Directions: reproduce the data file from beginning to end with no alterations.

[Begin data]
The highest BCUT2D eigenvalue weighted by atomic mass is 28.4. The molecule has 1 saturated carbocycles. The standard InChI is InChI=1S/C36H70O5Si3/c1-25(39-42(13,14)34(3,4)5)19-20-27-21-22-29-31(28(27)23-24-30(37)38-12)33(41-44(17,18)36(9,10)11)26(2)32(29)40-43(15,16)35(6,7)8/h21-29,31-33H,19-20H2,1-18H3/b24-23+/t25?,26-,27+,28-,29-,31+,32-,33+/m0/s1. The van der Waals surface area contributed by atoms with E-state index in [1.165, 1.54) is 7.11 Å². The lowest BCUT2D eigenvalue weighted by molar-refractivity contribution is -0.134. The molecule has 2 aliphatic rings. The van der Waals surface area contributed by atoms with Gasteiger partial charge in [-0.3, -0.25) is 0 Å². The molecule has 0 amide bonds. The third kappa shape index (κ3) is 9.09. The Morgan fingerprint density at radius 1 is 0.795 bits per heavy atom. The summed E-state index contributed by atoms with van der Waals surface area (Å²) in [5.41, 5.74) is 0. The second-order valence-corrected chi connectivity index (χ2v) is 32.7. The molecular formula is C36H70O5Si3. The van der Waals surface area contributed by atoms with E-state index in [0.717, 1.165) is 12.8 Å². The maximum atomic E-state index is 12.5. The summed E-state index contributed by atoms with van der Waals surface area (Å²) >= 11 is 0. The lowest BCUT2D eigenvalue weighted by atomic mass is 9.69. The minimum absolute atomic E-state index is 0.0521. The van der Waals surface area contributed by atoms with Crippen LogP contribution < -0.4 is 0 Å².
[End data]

The highest BCUT2D eigenvalue weighted by atomic mass is 28.4. The molecule has 1 saturated carbocycles. The standard InChI is InChI=1S/C36H70O5Si3/c1-25(39-42(13,14)34(3,4)5)19-20-27-21-22-29-31(28(27)23-24-30(37)38-12)33(41-44(17,18)36(9,10)11)26(2)32(29)40-43(15,16)35(6,7)8/h21-29,31-33H,19-20H2,1-18H3/b24-23+/t25?,26-,27+,28-,29-,31+,32-,33+/m0/s1. The van der Waals surface area contributed by atoms with E-state index in [1.165, 1.54) is 7.11 Å². The lowest BCUT2D eigenvalue weighted by molar-refractivity contribution is -0.134. The molecule has 2 aliphatic rings. The van der Waals surface area contributed by atoms with Gasteiger partial charge in [-0.3, -0.25) is 0 Å². The molecule has 0 amide bonds. The third kappa shape index (κ3) is 9.09. The Morgan fingerprint density at radius 1 is 0.795 bits per heavy atom. The summed E-state index contributed by atoms with van der Waals surface area (Å²) in [5.41, 5.74) is 0. The second-order valence-corrected chi connectivity index (χ2v) is 32.7. The molecular formula is C36H70O5Si3. The van der Waals surface area contributed by atoms with E-state index in [0.717, 1.165) is 12.8 Å². The maximum atomic E-state index is 12.5. The summed E-state index contributed by atoms with van der Waals surface area (Å²) >= 11 is 0. The lowest BCUT2D eigenvalue weighted by atomic mass is 9.69. The minimum absolute atomic E-state index is 0.0521. The van der Waals surface area contributed by atoms with Crippen LogP contribution < -0.4 is 0 Å².